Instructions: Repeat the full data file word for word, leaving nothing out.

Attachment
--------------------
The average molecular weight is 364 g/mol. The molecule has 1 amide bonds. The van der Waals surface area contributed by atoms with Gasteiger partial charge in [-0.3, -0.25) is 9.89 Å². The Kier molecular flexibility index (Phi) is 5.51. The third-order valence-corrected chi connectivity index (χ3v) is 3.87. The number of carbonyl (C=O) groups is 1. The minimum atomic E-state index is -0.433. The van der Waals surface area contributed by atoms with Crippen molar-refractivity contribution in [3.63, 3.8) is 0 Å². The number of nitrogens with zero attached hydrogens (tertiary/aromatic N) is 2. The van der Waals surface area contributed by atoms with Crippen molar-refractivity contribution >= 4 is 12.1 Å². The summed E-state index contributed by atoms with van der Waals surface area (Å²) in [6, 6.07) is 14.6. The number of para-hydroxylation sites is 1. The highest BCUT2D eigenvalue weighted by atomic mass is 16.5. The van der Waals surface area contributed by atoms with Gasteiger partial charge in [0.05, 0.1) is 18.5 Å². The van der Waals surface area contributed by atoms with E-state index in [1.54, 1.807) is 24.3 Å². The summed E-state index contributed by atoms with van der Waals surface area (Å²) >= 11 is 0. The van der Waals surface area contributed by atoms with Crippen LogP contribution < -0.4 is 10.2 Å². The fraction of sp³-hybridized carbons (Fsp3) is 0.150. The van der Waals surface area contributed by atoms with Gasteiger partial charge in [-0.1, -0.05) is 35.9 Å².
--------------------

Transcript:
The average molecular weight is 364 g/mol. The molecule has 1 amide bonds. The van der Waals surface area contributed by atoms with Gasteiger partial charge in [-0.3, -0.25) is 9.89 Å². The Kier molecular flexibility index (Phi) is 5.51. The third-order valence-corrected chi connectivity index (χ3v) is 3.87. The number of carbonyl (C=O) groups is 1. The minimum atomic E-state index is -0.433. The van der Waals surface area contributed by atoms with Crippen molar-refractivity contribution in [3.63, 3.8) is 0 Å². The number of nitrogens with zero attached hydrogens (tertiary/aromatic N) is 2. The van der Waals surface area contributed by atoms with Crippen molar-refractivity contribution >= 4 is 12.1 Å². The summed E-state index contributed by atoms with van der Waals surface area (Å²) in [6, 6.07) is 14.6. The number of para-hydroxylation sites is 1. The highest BCUT2D eigenvalue weighted by atomic mass is 16.5. The van der Waals surface area contributed by atoms with Gasteiger partial charge in [0.05, 0.1) is 18.5 Å². The van der Waals surface area contributed by atoms with E-state index in [1.54, 1.807) is 24.3 Å². The summed E-state index contributed by atoms with van der Waals surface area (Å²) >= 11 is 0. The van der Waals surface area contributed by atoms with Crippen LogP contribution < -0.4 is 10.2 Å². The fraction of sp³-hybridized carbons (Fsp3) is 0.150. The van der Waals surface area contributed by atoms with Gasteiger partial charge in [-0.1, -0.05) is 35.9 Å².